OKLAHOMA CITY -- For the second day,at the state capitol. Inside the rotunda, educators, and hundreds of their students demanded an .
On Tuesday, Oklahoma Governor Mary Fallin signed a bill giving teacher-support staff, like teachers' aides and janitors, a $1,250 raise. Last week, she signed a measure that gave teachers a $6,000 pay raise, but only added an additional $50 million to school funding. Teachers were asking for $200 million more.
"Teachers want more," Fallin said. "But it's kind of like having a teenage kid that wants a better car."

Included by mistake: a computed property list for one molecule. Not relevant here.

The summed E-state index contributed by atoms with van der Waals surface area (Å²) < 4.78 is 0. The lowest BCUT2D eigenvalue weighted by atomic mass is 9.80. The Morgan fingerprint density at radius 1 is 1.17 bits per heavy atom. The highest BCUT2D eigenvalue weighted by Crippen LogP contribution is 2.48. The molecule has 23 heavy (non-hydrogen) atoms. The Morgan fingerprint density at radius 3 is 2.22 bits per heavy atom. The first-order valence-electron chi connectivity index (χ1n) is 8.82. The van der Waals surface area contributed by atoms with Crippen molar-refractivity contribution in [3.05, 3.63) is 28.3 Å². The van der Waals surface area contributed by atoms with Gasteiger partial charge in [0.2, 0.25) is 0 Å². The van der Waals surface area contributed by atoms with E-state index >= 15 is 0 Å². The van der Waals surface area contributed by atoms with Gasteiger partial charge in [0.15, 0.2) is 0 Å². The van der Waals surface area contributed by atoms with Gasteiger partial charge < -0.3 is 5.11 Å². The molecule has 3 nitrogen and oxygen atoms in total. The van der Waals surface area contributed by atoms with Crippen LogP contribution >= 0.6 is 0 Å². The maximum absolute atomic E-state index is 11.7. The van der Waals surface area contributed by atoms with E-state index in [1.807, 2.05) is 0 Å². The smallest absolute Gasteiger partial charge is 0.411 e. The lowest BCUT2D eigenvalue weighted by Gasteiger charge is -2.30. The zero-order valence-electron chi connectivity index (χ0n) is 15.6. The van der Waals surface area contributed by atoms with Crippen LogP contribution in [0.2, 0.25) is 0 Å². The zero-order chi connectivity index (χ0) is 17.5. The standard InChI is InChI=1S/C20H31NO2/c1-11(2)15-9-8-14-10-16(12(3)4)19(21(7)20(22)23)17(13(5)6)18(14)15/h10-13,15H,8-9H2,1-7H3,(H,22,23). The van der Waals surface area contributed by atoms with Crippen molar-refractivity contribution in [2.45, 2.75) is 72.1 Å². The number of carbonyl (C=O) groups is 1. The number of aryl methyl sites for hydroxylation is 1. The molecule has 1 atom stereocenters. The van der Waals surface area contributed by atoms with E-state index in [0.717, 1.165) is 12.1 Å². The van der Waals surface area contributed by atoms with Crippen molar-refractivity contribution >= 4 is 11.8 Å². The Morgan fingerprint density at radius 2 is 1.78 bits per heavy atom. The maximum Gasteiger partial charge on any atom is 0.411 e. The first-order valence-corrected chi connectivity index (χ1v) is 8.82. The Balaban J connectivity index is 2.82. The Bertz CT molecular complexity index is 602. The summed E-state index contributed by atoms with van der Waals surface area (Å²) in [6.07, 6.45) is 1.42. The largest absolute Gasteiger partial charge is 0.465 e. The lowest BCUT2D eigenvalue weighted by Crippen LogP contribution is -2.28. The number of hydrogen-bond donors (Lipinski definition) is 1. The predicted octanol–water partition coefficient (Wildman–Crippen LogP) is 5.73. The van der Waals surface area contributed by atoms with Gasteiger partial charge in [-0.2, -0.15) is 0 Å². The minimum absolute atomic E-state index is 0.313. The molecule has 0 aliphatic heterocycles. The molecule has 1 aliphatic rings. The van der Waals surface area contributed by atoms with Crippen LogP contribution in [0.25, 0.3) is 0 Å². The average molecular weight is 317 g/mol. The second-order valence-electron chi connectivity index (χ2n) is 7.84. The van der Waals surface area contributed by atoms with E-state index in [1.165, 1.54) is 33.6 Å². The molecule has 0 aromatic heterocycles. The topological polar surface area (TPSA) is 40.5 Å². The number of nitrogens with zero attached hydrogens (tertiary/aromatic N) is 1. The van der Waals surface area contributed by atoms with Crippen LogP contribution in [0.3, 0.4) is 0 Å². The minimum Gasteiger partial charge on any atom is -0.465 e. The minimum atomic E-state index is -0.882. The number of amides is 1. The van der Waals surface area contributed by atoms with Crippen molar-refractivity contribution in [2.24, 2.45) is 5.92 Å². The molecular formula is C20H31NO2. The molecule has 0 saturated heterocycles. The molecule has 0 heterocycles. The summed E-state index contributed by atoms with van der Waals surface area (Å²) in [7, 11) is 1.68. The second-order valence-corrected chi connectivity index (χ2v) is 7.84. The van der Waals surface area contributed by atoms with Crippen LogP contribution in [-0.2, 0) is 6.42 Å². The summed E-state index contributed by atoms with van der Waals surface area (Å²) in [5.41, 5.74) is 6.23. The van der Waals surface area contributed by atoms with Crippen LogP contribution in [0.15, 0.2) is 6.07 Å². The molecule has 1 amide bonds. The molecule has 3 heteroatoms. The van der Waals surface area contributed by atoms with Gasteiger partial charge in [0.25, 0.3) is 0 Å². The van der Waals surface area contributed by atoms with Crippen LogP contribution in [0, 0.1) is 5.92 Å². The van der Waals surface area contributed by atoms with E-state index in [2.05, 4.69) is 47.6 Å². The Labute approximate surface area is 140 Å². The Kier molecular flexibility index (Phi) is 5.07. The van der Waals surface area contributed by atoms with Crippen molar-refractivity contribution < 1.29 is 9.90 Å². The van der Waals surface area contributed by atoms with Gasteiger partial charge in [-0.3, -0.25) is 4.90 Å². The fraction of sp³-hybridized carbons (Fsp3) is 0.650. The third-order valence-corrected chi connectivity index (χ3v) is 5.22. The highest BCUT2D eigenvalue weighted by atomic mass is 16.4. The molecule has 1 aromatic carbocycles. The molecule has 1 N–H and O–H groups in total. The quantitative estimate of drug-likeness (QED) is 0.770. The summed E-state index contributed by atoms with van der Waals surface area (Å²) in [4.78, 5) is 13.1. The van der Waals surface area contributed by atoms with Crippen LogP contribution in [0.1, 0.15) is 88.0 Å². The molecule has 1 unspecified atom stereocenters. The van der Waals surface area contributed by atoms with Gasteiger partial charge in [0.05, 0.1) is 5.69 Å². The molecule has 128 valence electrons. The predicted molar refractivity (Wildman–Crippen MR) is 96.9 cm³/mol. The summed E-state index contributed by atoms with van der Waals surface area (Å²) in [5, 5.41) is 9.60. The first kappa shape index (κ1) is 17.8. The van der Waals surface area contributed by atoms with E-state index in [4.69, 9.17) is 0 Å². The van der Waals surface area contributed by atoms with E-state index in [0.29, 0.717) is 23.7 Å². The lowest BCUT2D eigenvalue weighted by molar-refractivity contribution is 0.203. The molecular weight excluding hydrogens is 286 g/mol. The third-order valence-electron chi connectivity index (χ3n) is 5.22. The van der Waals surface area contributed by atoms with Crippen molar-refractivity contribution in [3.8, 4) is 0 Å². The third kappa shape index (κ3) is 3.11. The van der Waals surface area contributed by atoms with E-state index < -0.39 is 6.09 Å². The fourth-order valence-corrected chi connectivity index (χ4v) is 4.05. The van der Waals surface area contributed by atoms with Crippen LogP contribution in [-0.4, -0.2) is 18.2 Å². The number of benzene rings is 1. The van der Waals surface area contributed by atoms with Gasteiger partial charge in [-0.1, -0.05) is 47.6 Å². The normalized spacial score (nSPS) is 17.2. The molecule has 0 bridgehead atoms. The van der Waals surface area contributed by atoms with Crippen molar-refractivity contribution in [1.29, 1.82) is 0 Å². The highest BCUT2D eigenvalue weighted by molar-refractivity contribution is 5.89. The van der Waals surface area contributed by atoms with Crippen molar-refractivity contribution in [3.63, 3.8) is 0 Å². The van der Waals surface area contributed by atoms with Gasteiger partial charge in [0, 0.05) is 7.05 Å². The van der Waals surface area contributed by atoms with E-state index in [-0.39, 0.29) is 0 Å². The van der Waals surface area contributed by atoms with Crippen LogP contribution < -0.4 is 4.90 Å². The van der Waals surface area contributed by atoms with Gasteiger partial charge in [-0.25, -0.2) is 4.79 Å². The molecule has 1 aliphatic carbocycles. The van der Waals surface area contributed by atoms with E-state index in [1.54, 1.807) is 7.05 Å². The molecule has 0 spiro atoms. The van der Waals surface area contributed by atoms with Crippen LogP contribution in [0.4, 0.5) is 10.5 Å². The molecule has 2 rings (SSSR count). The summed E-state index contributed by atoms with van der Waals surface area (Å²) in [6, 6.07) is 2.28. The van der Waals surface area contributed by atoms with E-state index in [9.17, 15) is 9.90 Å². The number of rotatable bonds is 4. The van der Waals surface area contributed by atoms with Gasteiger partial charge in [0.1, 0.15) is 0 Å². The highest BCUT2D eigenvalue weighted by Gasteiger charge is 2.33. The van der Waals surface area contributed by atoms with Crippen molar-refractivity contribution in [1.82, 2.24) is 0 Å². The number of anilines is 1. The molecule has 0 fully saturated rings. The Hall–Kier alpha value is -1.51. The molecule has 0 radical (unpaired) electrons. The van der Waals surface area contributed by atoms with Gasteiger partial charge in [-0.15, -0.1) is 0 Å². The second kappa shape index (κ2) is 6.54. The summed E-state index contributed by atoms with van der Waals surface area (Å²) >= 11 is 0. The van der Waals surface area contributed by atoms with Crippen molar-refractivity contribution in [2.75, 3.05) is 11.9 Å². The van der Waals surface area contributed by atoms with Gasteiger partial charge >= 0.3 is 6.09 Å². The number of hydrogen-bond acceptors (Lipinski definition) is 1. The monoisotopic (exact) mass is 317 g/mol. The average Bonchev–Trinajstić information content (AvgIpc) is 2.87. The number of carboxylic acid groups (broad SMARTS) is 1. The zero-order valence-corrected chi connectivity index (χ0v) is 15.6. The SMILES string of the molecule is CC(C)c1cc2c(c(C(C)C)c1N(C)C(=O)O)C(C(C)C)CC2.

Teachers turned into lobbyists, crowding the hallways and waiting in line to meet with almost every state lawmaker. Liz Hoggett and her fellow teachers from Norman, Oklahoma, public schools went office to office, leaving notes and letters for legislators, asking for more school funding. They waited more than an hour to meet with their state senator, but he had to leave for a roll call vote. The third generation teacher says she's frustrated, but doesn't plan to give up.
"I want him to hear that we are not going anywhere," she said. "We're doing this for our kids."
Teachers and students plan to return on Wednesday, and some plan to use their sick days to keep protesting.